Sunday, February 14, 2016

L.L. Bean wool sweater puzzle

It's been feeling quite a lot like springtime in the Bay Area, but it's still winter in my future home of Boston, so this post about wool sweaters is reasonably justified.

Since about November, I have been consistently wearing the either a thin black or thin charcoal grey wool-blend sweater every day that dips below 65 deg F. Thoughts about a cold New England winter brought me to browse the website of one old faithful New England institution: L.L. Bean. Be still, my trad-wannabe heart.

It is not easy to find a middle/heavyweight wool sweater in the simple, conservative style that I want. I feel as if I've struck soft gold with these tried and true L.L. Bean pieces, but the above three sweaters are all men's sweaters. All the women's sweaters at the same wool composition are inexplicably far more expensive, and many are too flashy or colorful for boring me.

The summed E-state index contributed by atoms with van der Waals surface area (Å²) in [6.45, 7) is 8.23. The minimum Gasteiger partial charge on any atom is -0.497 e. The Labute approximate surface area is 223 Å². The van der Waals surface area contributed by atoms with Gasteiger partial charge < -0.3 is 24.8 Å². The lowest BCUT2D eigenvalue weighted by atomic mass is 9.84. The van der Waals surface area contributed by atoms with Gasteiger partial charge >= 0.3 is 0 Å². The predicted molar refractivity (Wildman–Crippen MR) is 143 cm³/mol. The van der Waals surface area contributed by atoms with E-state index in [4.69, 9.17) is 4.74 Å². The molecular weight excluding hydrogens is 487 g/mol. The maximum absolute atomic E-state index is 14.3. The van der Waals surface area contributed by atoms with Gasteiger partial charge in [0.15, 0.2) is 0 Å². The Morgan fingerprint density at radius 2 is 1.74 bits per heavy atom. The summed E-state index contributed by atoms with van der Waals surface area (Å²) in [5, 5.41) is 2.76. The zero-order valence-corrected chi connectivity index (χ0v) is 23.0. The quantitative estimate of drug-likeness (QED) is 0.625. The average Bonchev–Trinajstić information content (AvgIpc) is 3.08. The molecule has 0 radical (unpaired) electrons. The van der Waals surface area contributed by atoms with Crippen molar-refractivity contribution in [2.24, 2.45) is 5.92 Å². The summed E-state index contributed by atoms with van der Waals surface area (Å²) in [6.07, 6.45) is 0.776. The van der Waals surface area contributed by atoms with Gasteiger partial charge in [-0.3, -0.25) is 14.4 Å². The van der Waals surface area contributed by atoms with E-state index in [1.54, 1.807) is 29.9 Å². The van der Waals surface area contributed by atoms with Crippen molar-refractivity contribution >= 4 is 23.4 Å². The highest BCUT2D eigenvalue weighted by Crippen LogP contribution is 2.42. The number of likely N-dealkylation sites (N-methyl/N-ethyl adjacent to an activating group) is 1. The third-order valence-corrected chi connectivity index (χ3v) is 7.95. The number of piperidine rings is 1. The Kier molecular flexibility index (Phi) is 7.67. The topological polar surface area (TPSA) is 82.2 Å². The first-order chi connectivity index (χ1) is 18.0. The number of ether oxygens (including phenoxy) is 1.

Beyond the gendering of clothing and unavailability of things that I want in my size and preferred color, what irks me most is that women's sweaters of similar composition (% wool) are more expensive than men's, and that as far as L.L. Bean is concerned, there are fewer options at that composition. I'm sure that there is enough demand for boring wool sweaters in solid colors that perhaps L.L. Bean could remove gender from the marketing and carry a wider range of sizes.

The men's S, at 34-36 inches across the chest and over 30 inches in length, would overwhelm my frame. Wool, however, does shrink in the dryer, but that solution seems more like an expensive gamble in my hands.

As for my sweater aesthetic:

Audrey Hepburn in Sabrina, John F. Kennedy on the campaign trail, and Bush Sr. 


  1. I do like those sweaters! The gender difference for quality and price in clothing makes me so mad. I'm broad enough across the shoulders to be able to wear a men's XS or S (depending on the item) sometimes, so I do have some men's clothing in my wardrobe.

    1. It makes no sense to me that there are almost no <$50 majority wool composition sweaters designated "female" at L.L. Bean (and likely many other retailers). So many annoying feminism/consumerism/etc ideas to unpack here. However, I do think my solution will involve strategic shrinking of a men's size S sweater